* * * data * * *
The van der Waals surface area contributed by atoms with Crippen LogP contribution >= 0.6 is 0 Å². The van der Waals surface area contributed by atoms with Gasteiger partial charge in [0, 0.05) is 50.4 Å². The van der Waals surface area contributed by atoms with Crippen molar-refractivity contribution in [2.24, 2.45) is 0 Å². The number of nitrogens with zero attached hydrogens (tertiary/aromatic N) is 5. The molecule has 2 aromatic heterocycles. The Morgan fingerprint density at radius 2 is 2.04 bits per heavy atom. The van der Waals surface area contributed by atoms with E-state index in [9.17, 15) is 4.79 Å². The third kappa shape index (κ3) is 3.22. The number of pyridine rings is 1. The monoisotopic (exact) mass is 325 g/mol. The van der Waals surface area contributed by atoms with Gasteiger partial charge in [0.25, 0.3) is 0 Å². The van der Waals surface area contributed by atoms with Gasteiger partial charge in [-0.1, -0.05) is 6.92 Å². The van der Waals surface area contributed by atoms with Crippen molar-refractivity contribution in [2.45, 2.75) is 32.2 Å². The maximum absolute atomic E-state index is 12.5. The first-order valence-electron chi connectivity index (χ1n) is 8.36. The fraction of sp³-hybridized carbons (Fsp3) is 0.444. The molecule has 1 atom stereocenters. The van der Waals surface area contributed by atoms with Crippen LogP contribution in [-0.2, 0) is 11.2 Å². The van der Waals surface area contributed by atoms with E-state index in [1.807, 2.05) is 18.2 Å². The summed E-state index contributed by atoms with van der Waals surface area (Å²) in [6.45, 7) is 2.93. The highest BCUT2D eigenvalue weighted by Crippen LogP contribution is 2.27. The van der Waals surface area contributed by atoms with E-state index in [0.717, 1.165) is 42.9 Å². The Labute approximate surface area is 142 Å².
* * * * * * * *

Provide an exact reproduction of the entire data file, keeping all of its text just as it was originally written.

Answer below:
The van der Waals surface area contributed by atoms with Crippen LogP contribution >= 0.6 is 0 Å². The van der Waals surface area contributed by atoms with Gasteiger partial charge in [0, 0.05) is 50.4 Å². The van der Waals surface area contributed by atoms with Crippen molar-refractivity contribution in [2.24, 2.45) is 0 Å². The number of nitrogens with zero attached hydrogens (tertiary/aromatic N) is 5. The molecule has 2 aromatic heterocycles. The Morgan fingerprint density at radius 2 is 2.04 bits per heavy atom. The van der Waals surface area contributed by atoms with E-state index in [9.17, 15) is 4.79 Å². The third kappa shape index (κ3) is 3.22. The number of pyridine rings is 1. The monoisotopic (exact) mass is 325 g/mol. The van der Waals surface area contributed by atoms with Gasteiger partial charge in [0.25, 0.3) is 0 Å². The van der Waals surface area contributed by atoms with Gasteiger partial charge in [-0.1, -0.05) is 6.92 Å². The van der Waals surface area contributed by atoms with Crippen molar-refractivity contribution in [2.45, 2.75) is 32.2 Å². The maximum absolute atomic E-state index is 12.5. The first-order valence-electron chi connectivity index (χ1n) is 8.36. The fraction of sp³-hybridized carbons (Fsp3) is 0.444. The molecule has 1 atom stereocenters. The van der Waals surface area contributed by atoms with Crippen LogP contribution in [-0.2, 0) is 11.2 Å². The van der Waals surface area contributed by atoms with E-state index in [1.807, 2.05) is 18.2 Å². The summed E-state index contributed by atoms with van der Waals surface area (Å²) in [6.45, 7) is 2.93. The highest BCUT2D eigenvalue weighted by Crippen LogP contribution is 2.27. The van der Waals surface area contributed by atoms with E-state index in [0.717, 1.165) is 42.9 Å². The Labute approximate surface area is 142 Å².